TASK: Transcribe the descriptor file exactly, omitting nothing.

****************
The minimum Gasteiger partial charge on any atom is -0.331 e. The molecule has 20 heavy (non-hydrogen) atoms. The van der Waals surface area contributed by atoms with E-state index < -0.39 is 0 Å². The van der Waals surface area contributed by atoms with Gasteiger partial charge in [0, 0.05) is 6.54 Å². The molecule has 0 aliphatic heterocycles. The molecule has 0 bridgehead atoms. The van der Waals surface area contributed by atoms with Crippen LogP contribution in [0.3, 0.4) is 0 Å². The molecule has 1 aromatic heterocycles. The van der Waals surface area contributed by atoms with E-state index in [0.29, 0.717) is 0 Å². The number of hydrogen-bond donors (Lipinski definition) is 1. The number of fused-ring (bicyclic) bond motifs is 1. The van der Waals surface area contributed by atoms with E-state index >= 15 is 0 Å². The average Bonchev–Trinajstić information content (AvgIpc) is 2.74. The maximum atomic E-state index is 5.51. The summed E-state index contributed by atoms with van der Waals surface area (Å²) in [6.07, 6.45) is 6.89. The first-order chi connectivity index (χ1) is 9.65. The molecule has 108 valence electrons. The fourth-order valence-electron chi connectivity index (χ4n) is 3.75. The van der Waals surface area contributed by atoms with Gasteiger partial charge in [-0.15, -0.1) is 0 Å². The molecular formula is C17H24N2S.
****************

The minimum Gasteiger partial charge on any atom is -0.331 e. The molecule has 20 heavy (non-hydrogen) atoms. The van der Waals surface area contributed by atoms with E-state index < -0.39 is 0 Å². The van der Waals surface area contributed by atoms with Gasteiger partial charge in [0, 0.05) is 6.54 Å². The molecule has 0 aliphatic heterocycles. The molecule has 0 bridgehead atoms. The van der Waals surface area contributed by atoms with Crippen LogP contribution in [0.3, 0.4) is 0 Å². The molecule has 1 aromatic heterocycles. The van der Waals surface area contributed by atoms with E-state index in [0.29, 0.717) is 0 Å². The number of hydrogen-bond donors (Lipinski definition) is 1. The number of fused-ring (bicyclic) bond motifs is 1. The van der Waals surface area contributed by atoms with E-state index >= 15 is 0 Å². The average Bonchev–Trinajstić information content (AvgIpc) is 2.74. The maximum atomic E-state index is 5.51. The summed E-state index contributed by atoms with van der Waals surface area (Å²) in [6.07, 6.45) is 6.89. The first-order chi connectivity index (χ1) is 9.65. The molecule has 108 valence electrons. The fourth-order valence-electron chi connectivity index (χ4n) is 3.75. The van der Waals surface area contributed by atoms with Gasteiger partial charge in [-0.15, -0.1) is 0 Å². The molecular formula is C17H24N2S.